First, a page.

What would you do in the following situation? You are given a page of 20 math items to complete and you will be paid $1 for every item that you answer correctly. At the end of 5 minutes, you score your own test, shred the paper, and tell the administrator how many you got right. Would you lie to the administrator about how many you answered correctly? If so, by how much?
Researchers at Duke University conducted this exact experiment and learned a lot about lying. I’ll tell you more about what they found in a minute.
I am asked about lying a lot. Most of the assessments that we develop and implement have questions that ask about one’s personal beliefs and values. Candidates typically rate their agreement to these questions and therefore they can choose to answer these questions honestly or dishonestly. On a regular basis, we are asked if candidates lie or if the assessment works when people have the opportunity to lie on the assessment. It is true that the opportunity is there and no one knows exactly if an applicant, who is motivated to become employed, will answer every question truthfully. What we do know is exactly what the Duke University researchers found out – a lot of people lie a little and very few people lie a lot. (See this article to learn more about this research)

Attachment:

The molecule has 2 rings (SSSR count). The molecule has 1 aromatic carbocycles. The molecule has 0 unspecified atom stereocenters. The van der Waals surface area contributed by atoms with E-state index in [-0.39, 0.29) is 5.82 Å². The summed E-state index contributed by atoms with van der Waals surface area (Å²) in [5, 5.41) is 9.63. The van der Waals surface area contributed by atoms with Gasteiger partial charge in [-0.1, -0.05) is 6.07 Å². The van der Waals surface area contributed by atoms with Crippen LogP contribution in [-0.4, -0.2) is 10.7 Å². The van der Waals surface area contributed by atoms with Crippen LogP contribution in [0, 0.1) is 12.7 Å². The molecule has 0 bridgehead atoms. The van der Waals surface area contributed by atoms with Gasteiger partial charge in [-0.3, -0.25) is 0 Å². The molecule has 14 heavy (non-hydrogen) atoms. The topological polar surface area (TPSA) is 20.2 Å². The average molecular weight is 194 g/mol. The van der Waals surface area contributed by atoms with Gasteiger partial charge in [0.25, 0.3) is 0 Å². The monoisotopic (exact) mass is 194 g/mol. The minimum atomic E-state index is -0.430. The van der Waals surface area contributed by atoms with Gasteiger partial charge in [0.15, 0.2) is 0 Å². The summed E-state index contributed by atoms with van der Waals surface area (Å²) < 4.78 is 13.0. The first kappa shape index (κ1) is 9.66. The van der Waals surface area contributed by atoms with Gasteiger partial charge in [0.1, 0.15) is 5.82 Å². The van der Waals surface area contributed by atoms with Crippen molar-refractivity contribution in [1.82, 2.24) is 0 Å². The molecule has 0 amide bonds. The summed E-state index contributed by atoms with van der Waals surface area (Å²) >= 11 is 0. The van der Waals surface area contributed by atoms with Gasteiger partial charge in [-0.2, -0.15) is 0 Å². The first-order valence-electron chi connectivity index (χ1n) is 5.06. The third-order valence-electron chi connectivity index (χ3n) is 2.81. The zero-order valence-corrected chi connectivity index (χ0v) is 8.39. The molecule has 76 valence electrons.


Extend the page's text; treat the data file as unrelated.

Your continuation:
Ok, so back to the math questions. On average, participants in the experiment told the administrator that they solved six items correctly when they really only solved four. It was common for people to slightly increase their number correct. The researchers state that they conducted this experiment on over 30,000 people and only had about a dozen participants who greatly exaggerated the number they got right. However, about 18,000 of those participants lied a little bit.
When it comes to assessments and lying, we see a similar pattern. Most applicants will slightly exaggerate their responses to some of the questions. Because, as the Duke study concluded, most applicants are proportionately doing the same thing, it doesn’t greatly affect the accuracy of the assessment. People who should score higher still do and people who should score lower still do. What this means is that the assessment is still identifying the best candidates and our clients are progressing the right people. Applicants who do outright “lie” may be progressed to additional stages of the hiring process. However, they must be able to continue lying throughout the entire process for it to work to their benefit. In our experience, a very small percentage of applicants can do that.
So, in sum, yes some candidates lie – but not in great numbers and not enough to affect the accuracy of most well developed and validated assessment tools.